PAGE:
'In the medium term, the advantage is still with the BJP.'
'One reason for this is Shah's talent. He is a terrific organiser and builds his strategies around the grassroots worker,' says Aakar Patel.
In September 2009, Amit Shah was driving over to sign the forms to become president of the Gujarat Cricket Association. With him in the car was Chief Minister Narendra Modi. As they approached, the story goes, Modi changed his mind and said to Shah: "Nahin yaar, hoonj banu (I think I will take this post)."
Modi became the GCA president at the last moment and Shah, ever loyal, had no problem with this.
The Congress has no such person as Shah. He is loyal and efficient, and Modi trusts him enough to give him independent charge of the party. Shah is a clear number 2 in the Bharatiya Janata Party politically.
On January 24, Shah was elected again to the post of BJP president and will hold charge for three years.
Shah will head the party as many important states go into elections in this period, including Uttar Pradesh, West Bengal, Punjab, Assam, Kerala and Tamil Nadu.
In many of these states, the BJP is trying to grow and, as the Dalit leader Kanshi Ram once observed, elections are the only time when a party can be grown and expanded.
My feeling is that 2016 will be a good year for Shah and the BJP electorally.
It was felt in the media that 2015 was not such a good year for the BJP. It was brushed aside by the Aam Aadmi Party in Delhi and lost by an unexpectedly large margin against the Janata Dal-United and Rashtriya Janata Dal in Bihar. But if this has affected Shah's confidence he has not shown it, and rightly.
He has kept the BJP vote banks intact in both states. He was defeated in Delhi only by the phenomenon of Arvind Kejriwal (along with Modi the sharpest politician of our time) and it took the coming together of all the other parties in Bihar to keep Shah out.
Even in Gujarat, where the Congress was expected to do well given the rebellion of the Patidar community over reservations, the BJP kept every single major city in what is India's most urbanised state.
In the medium term, the advantage is still with the BJP. One reason for this is Shah's talent. He is a terrific organiser and builds his strategies around the grassroots worker.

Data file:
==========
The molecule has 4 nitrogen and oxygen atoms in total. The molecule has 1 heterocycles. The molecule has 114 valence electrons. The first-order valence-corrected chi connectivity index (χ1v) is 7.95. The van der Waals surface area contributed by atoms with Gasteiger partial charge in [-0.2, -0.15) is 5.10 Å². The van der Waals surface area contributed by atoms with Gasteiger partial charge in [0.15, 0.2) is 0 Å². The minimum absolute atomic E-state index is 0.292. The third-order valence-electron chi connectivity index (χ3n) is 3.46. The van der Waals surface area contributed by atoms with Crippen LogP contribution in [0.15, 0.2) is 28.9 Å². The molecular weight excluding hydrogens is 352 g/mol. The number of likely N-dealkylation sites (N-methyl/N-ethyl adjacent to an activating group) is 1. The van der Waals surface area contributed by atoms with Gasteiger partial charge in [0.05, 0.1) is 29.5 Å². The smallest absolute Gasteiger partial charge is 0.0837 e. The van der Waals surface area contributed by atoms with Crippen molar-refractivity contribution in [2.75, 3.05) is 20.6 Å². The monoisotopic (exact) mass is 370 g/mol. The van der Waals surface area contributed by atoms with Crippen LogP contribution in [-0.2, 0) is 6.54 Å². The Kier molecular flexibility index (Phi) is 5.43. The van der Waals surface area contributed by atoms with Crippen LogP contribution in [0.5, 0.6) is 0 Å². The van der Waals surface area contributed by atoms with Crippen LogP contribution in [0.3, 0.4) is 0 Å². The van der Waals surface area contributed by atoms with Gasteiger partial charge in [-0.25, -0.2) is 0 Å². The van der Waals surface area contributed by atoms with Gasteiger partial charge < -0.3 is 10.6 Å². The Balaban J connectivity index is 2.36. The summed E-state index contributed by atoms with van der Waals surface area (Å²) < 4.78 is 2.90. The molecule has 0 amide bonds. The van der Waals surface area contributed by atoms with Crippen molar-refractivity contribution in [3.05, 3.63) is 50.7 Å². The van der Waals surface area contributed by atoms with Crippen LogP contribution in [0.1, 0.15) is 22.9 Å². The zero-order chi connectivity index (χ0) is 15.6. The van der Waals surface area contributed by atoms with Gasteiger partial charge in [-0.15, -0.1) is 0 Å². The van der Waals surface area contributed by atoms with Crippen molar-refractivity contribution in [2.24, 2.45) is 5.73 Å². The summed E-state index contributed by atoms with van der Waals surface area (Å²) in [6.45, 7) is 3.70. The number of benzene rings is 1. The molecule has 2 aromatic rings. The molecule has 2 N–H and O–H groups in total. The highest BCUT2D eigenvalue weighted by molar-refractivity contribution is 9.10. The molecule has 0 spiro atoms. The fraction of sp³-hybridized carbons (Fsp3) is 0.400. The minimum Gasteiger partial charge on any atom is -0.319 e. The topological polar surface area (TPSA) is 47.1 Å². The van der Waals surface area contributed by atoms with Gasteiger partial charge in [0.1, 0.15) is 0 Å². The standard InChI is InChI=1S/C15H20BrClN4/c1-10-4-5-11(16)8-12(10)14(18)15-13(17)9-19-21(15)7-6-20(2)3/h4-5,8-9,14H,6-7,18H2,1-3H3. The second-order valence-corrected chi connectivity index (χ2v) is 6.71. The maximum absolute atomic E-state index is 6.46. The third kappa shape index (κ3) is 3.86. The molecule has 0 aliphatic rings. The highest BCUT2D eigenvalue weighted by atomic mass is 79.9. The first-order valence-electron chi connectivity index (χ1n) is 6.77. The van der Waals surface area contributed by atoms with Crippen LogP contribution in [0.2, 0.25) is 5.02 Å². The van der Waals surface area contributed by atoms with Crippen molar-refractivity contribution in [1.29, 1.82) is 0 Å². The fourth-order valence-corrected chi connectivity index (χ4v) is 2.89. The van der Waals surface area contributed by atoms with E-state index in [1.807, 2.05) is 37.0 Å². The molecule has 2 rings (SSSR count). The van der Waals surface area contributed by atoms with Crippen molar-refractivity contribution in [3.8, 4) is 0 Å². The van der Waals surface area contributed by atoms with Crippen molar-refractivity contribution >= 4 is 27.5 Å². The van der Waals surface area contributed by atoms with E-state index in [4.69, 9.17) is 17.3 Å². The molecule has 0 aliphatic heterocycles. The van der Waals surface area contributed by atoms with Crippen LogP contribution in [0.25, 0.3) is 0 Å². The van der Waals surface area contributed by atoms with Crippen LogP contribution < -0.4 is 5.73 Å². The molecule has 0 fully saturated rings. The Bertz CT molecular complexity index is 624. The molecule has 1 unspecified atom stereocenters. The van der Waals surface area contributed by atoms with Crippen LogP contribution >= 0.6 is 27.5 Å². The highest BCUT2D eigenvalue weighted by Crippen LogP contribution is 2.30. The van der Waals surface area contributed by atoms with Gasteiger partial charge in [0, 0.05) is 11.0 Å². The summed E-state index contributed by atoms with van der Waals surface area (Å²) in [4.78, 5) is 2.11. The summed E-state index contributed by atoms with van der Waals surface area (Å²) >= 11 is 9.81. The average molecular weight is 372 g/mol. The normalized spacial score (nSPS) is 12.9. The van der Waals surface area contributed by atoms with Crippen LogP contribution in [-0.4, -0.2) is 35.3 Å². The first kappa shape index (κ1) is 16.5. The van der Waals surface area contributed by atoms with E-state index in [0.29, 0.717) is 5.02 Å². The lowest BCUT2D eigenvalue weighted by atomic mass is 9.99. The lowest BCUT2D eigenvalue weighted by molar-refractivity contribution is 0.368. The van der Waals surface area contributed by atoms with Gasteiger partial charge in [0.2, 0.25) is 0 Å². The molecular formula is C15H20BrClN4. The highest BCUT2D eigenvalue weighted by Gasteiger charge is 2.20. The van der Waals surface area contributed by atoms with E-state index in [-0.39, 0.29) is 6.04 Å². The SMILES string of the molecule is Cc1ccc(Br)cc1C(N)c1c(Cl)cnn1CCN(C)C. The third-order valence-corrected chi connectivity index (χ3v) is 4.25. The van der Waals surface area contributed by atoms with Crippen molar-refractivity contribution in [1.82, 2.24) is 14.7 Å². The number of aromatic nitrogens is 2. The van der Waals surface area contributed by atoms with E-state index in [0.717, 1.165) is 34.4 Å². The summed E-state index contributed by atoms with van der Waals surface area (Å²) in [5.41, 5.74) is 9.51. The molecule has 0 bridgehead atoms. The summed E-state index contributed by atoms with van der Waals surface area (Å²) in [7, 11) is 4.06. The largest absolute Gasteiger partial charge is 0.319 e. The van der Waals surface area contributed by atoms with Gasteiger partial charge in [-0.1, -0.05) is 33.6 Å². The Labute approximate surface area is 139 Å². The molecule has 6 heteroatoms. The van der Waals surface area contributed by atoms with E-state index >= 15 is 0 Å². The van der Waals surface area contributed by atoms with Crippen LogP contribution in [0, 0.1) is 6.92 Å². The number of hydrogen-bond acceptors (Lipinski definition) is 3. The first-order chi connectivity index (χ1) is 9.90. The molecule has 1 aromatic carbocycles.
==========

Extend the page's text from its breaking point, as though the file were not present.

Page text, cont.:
It was said of the Barack Obama Democratic nomination campaign of 2008 that it succeeded because of his 'ground game'. This refers to logistics and operations instead of the genius of the candidate. It is about hard work and planning.
Shah is very good at this sort of thing. He is a Jain from a business background. Overweight and prosperous looking, Shah is a Hindutvawadi of the middle class Gujarati type and unlike Modi, he is not a pracharak type figure of the Rashtriya Swayamsevak Sangh.
However, he is focussed and dedicated as any other RSS man and his business background gives him the advantage of seeing things with clarity and with pragmatism.
It was announced after his election as party president that for a year-and-a-half after taking over, he had averaged around 500 km a day as he travelled across India building and strengthening the party. It is difficult to imagine anyone in the Congress doing this sort of thing of their own initiative. But Shah is constantly at it.
I was in Ahmedabad a few months ago and noticed a big campaign aimed at building the BJP's membership there, gathering a database through missed calls, even though the Congress has no chance of winning there.
When I was working in Ahmedabad 11 years or so ago, I had the chance to interact with Shah. He was a gruff character with a distrust of the media.
The only journalist who has regularly been allowed to interview him so far as I know is Sheela Bhatt, ex-Rediff and now with the Indian Express, and her combative but patient interviews with him are illuminating.
I suspect one reason he allows her to interview him because she speaks in Gujarati, the language he is most comfortable with.
With Shah firmly in charge, Modi is assured that he can shape and roll out his electoral strategy without much electoral interference from dissidents like L K Advani.
Their partnership is effective and meaningful, and, unlike the Advani-Vajpayee one, there is total clarity on who is Number 1.
It will be fascinating to see how Shah approaches the big elections of 2016 in order to win Modi a Rajya Sabha majority.
I started by recounting the story of the Gujarat Cricket Association, and I will conclude with it.
In 2014, five years after that day in the car, Modi became prime minister and resigned his post in the GCA. Its new president? Amit Shah.
IMAGE: Prime Minister Narendra Modi greets Amit Shah on his re-election as BJP president. Photograph: Kind courtesy BJP's Facebook page.